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Mushroom barely soup recipe needed please- please read details

ThePrettypoodle Oct 5, 2013 05:09 PM

I would like to have company one winter Shabbas afternon and would like to serve mushroom/barley soup. I need a recipe snd some help please. I need the recipe to be parve or (if even possible) dairy as I plasn on serving sairy food too. I know I'd have to keep it warm in a crockpot and I need tips on how to do that too. I know to put the soup (precooked) in the pot Friday afternoon, but any other tips?
If snyone know saof a really yummy, kosher, parve mushroom barley soup available to buy in Philsadelphia area, please share with me along with tips how to keep it warm in the crock pot.

  1. c
    cheesecake17 Oct 6, 2013 06:22 AM

    I've made crockpot mushroom barley soup before, and while its delicious, I don't think it would do well in the crockpot for so long. It would get too thick and mushy.

    1 Reply
    1. re: cheesecake17
      avitrek Oct 6, 2013 06:36 AM

      Agreed, you'd end up with mushroom chulent. You want a more liquid soup if you're keeping in on heat for ~20 hours.

    2. queenscook Oct 5, 2013 10:23 PM

      I've never made barley mushroom soup, so no recipe. However, I just wanted to say that you don't have to keep it warm in a crockpot. If you will have a blech up, you can just as easily leave it in a pot on the blech. I do this every week for shabbos; we have soup for both meals, so even if you plan to have it for lunch, it should be fine. I Can't advise on how high to leave the flame, though, as we use a k'deira blech (with water in it), which does work a bit differently than a standard blech.

      9 Replies
      1. re: queenscook
        ThePrettypoodle Oct 5, 2013 10:30 PM

        I saw part of your reply and got all excited. I have never used a blech. any suggestions o which one is best and tips on using one with a gas range?


        1. re: ThePrettypoodle
          queenscook Oct 5, 2013 11:25 PM

          Unless you can find a k'deira blech (I'm not sure they are still being sold), it's not an issue of "which one is best" . . . all a blech is is a sheet of metal that covers the flames on the stovetop, and possibly the knobs on the stove, so you can't turn them up or down. Most shomer shabbat Jews that serve hot food on shabbat use them, and they often buy them at a local Jewish bookstore or hardware-type store.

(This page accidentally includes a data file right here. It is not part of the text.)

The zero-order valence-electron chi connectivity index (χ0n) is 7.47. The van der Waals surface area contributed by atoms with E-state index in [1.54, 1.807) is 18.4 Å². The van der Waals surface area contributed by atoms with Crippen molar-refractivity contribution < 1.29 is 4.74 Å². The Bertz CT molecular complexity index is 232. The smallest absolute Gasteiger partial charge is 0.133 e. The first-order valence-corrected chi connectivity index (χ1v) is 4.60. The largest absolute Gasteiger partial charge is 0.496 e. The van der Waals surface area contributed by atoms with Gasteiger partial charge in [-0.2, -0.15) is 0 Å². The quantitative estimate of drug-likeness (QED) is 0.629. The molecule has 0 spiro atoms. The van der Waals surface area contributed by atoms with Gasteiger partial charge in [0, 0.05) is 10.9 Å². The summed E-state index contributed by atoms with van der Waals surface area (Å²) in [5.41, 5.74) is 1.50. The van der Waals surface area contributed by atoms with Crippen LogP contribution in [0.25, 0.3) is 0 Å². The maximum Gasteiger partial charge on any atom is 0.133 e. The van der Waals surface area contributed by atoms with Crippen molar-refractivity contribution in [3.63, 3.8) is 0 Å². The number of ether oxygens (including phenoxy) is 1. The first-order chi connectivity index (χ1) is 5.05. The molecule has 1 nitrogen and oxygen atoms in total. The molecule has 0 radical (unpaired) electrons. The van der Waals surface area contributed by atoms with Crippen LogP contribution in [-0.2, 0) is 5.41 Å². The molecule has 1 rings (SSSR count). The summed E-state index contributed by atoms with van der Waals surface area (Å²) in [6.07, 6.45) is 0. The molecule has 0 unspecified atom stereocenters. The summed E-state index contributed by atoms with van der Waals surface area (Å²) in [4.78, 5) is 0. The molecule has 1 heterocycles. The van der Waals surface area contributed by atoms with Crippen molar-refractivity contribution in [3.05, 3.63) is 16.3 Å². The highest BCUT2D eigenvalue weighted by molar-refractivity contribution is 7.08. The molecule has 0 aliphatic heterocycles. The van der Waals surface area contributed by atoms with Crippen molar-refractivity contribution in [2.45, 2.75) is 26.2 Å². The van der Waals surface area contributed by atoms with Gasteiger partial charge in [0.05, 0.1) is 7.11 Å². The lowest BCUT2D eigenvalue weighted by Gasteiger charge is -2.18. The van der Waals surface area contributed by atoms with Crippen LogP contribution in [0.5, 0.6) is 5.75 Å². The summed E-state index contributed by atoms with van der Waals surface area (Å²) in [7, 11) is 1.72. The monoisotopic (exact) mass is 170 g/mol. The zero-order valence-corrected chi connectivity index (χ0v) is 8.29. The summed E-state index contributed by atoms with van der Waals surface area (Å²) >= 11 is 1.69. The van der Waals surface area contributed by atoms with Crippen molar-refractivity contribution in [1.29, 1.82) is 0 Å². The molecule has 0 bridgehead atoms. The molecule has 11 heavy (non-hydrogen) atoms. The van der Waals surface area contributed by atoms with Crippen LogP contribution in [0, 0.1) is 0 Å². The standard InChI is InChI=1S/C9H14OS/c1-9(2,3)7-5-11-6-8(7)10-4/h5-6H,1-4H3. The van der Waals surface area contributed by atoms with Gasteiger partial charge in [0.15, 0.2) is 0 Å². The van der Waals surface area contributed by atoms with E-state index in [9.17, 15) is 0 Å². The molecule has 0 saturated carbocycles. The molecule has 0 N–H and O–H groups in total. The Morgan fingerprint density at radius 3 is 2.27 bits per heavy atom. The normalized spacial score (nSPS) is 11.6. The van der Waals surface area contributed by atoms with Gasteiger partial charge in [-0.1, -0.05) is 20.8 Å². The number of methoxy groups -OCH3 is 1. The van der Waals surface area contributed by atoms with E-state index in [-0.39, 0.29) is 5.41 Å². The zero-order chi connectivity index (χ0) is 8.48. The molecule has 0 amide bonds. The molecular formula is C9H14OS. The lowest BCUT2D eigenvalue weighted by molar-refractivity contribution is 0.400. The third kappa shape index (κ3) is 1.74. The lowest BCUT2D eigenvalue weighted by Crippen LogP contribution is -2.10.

As far as how to use it, you put it over the stovetop, leave one burner on, and it heats the whole blech enough to keep multiple things on it hot. There are very specific rules about what and how you are allowed to move around, take off, return, and serve from the pots, but those halachot are something you need to learn from a Jewish practices class or directly from a rabbi or similar knowledgable figure.

          1. re: queenscook
            cheesecake17 Oct 6, 2013 06:25 AM

            I used to have a metal sheet blech, but the landlord of my apt didn't want the flame on over Shabbat if I wasn't home. (Had a bad experience with previous renters)

            I bought an electric plug in blech. It's basically a large hot plate that goes over the stove or on the counter. The edges are cooler than the center. It's great b/c I can use it when I have (weekday/night) company and not enough oven space.

            1. re: cheesecake17
              AdinaA Oct 6, 2013 08:03 AM

              google : water blech

              some online sources have kedera blechs

              1. re: AdinaA
                cheesecake17 Oct 6, 2013 10:02 AM

                I don't think what I have has water in it

          2. re: ThePrettypoodle
            AdinaA Oct 6, 2013 07:59 AM


          3. re: queenscook
            AdinaA Oct 6, 2013 08:02 AM

            Queenscook, What soups do you make?

            1. re: AdinaA
              cheesecake17 Oct 6, 2013 10:02 AM

              I've made French onion soup in the crockpot-- it's delicious!

              1. re: AdinaA
                queenscook Oct 6, 2013 10:45 AM

                Pretty much any soup recipe I find that looks interesting; I've never had any trouble with them staying soup-like and tasty 'til Shabbat lunch. A few of our favorites: butternut squash-potato, carrot, cabbage, curried pear, lentil-curry, lentil, rice and black bean, minestrone, nutty sweet potato soup with harissa and spinach, rosemary white bean, split pea, sweet & spicy carrot bisque.

                The alphabetical order here should give you a clue that I am just copying my whole recipe book/list of hot soups I make (now on the computer). Some we like more than others, so I won't claim these are all 5-star recipes, but we like them enough that I will make them over. I also do a couple of cold soups all summer (a fruit soup and a super-easy gazpacho, which I don't think is totally authentic, but we love it). We also always order soup when we're in restaurants, and a couple of these have been attempts to duplicate what we had . . . some attempts more successful than others.

                All of the above soups are parve, by the way. I do chicken soup only for yomtov. No idealogical principle or anything; it just sort of happened that way.

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